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Practice Guidelines

Longer term management of self harm: summary of NICE guidance

BMJ 2011; 343 doi: (Published 23 November 2011) Cite this as: BMJ 2011;343:d7073
  1. Tim Kendall, director 1, visiting professor2, consultant psychiatrist and medical director3,
  2. Clare Taylor, editor1,
  3. Henna Bhatti, research assistant1,
  4. Melissa Chan, systematic reviewer1,
  5. Navneet Kapur, professor of psychiatry and population health4, honorary consultant psychiatrist5
  6. On behalf of the Guideline Development Group
  1. 1National Collaborating Centre for Mental Health, Royal College of Psychiatrists, London E1 8AA, UK
  2. 2University College London (Clinical, Educational and Health Psychology), London WC1E 7HB
  3. 3Sheffield Health and Social Care NHS Foundation Trust, Sheffield S10 3TH, UK
  4. 4Centre for Suicide Prevention, Centre for Mental Health and Risk, University of Manchester, Manchester M13 9PL, UK
  5. 5Manchester Mental Health and Social Care Trust, Manchester M21 9UN, UK
  1. Correspondence to: Professor T Kendall, National Collaborating Centre for Mental Health tim2.kendall{at}

Self harm is common but its prevalence may be underestimated because many studies rely on self report. In a study of 17 countries an average of 2.7% of adults reported self harm.1 A survey in the United Kingdom of 15-16 year olds estimated that more than 10% of girls and 3% of boys had self harmed in the previous year.2 Self harm and psychiatric disorder are strongly associated.3 4 Importantly, once a person has self harmed, the likelihood that he or she will die by suicide increases 50 to 100 times,5 6 with 1 in 15 dying by suicide within nine years of the index episode.7 The UK suicide rate is 17.5 for males and 5.2 for females per 100 000 population,8 which is nearly 10 times the homicide rate. Understanding and helping people who self harm is therefore likely to be an important part of an effective suicide prevention strategy.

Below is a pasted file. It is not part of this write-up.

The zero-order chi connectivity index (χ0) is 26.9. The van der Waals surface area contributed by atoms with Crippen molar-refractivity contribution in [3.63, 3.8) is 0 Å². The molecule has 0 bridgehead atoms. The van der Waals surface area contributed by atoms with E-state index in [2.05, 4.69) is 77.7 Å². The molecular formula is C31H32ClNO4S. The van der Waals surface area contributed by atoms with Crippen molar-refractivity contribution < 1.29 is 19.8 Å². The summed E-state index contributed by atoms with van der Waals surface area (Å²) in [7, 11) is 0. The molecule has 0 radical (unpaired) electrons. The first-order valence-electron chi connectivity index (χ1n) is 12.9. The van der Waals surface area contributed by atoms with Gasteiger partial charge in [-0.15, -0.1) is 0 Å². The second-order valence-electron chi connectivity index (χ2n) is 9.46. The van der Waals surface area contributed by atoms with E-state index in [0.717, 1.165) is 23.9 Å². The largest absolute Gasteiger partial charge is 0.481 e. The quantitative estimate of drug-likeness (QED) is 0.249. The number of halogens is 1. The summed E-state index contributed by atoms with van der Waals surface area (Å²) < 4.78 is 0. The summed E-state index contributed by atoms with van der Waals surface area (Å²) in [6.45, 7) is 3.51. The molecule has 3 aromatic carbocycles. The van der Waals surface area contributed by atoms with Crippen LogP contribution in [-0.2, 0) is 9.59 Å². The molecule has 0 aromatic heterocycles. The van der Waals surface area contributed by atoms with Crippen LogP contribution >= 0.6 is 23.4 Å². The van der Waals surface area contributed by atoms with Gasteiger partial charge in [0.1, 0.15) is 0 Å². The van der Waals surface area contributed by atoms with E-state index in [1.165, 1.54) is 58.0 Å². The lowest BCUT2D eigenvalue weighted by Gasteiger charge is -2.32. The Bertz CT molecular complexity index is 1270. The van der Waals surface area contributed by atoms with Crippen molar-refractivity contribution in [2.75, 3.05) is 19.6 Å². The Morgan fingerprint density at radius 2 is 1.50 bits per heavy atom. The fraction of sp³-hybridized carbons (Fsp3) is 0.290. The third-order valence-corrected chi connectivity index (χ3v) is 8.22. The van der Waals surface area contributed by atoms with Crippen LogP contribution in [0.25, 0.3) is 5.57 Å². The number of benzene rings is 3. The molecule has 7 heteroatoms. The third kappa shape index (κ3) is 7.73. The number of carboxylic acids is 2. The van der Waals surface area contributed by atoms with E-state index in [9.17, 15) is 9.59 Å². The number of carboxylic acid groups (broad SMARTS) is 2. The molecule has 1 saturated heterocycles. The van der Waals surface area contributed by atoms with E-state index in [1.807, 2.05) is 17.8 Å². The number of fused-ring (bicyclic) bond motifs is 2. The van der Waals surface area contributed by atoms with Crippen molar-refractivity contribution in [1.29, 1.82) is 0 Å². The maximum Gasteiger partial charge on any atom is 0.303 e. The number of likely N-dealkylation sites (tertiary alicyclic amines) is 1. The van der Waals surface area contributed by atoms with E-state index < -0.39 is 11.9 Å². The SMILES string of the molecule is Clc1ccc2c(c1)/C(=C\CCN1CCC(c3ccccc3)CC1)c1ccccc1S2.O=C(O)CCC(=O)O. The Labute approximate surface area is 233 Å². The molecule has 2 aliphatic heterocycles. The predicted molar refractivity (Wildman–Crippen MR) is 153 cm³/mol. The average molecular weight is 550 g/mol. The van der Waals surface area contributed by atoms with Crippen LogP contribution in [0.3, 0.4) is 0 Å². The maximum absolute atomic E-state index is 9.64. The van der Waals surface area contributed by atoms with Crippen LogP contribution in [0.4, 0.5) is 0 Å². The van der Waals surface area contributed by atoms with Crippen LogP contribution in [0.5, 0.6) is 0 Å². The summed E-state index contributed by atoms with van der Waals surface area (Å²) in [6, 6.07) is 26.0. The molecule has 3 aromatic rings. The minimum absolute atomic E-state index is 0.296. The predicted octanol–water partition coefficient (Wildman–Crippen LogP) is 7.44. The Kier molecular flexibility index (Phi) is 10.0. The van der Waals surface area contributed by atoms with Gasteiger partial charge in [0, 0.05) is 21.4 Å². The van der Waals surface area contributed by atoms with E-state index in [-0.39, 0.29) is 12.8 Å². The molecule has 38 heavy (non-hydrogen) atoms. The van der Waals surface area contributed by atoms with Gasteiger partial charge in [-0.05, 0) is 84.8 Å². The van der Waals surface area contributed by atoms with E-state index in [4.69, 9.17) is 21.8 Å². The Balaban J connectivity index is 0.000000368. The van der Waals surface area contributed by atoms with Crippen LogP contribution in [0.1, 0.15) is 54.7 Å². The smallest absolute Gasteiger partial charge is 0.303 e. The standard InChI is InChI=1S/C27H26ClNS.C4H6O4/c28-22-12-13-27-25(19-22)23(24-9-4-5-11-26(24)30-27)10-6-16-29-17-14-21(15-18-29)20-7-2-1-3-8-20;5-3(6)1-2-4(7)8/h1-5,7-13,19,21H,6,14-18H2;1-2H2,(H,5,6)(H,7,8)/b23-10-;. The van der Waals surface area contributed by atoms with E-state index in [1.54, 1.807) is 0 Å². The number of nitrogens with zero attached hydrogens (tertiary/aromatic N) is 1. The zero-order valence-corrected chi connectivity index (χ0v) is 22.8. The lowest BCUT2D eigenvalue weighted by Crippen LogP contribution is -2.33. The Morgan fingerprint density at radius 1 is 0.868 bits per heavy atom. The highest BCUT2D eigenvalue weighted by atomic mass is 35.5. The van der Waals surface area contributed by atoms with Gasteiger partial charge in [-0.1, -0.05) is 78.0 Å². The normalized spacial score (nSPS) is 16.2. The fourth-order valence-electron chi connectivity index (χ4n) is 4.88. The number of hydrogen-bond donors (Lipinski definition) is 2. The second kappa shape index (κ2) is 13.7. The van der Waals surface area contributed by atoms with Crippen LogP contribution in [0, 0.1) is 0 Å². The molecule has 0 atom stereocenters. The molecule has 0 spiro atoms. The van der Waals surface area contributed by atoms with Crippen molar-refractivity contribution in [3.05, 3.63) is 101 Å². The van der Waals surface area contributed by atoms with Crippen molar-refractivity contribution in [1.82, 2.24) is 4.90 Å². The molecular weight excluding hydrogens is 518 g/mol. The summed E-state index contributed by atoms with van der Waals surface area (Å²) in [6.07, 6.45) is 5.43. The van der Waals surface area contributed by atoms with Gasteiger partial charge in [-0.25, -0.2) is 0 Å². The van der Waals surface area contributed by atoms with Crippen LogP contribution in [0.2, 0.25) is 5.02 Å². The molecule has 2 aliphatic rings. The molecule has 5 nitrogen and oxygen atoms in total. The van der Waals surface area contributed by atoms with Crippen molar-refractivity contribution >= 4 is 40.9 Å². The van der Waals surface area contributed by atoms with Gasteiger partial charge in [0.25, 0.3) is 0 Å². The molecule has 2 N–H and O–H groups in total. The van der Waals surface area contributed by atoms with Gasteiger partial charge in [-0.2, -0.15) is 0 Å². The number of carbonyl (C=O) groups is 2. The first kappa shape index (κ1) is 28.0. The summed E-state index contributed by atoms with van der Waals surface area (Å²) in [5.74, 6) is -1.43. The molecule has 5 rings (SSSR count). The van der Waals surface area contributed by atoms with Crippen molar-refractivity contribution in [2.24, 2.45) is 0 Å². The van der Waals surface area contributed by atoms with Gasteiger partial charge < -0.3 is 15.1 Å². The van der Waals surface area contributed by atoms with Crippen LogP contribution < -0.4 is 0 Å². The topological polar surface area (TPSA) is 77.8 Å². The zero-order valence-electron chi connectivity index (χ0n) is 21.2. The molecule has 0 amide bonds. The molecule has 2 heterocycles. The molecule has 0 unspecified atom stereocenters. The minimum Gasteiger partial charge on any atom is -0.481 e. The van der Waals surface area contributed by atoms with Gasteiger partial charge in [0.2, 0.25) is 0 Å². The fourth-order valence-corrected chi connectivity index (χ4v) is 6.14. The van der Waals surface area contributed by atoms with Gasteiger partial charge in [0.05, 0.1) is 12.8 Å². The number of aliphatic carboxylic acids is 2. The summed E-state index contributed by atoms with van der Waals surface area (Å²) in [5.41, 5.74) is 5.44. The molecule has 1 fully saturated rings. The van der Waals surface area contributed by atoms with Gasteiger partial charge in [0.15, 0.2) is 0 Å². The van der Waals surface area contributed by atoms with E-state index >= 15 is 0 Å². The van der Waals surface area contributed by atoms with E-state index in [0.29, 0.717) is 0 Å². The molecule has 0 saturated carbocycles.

This article summarises the most recent recommendations from the National Institute for Health and Clinical Excellence (NICE) on the longer term management of self harm.9 This guideline is intended to complement the earlier NICE guideline on the short term management of self harm (treatment within the first 48 hours after an episode of self harm).10


NICE recommendations are based on systematic reviews of best available evidence and explicit consideration of cost effectiveness. When minimal evidence is available, recommendations are based on the Guideline Development Group’s experience and opinion of what constitutes good practice.

General principles of care

  • When working with people who self harm:

    • -Aim to develop a trusting, supportive, and engaging relationship

    • -Be aware of stigma and discrimination sometimes associated with self harm and be non-judgemental

    • -Ensure that people are fully involved in decision making about their treatment and care

    • -Aim to foster people’s autonomy …

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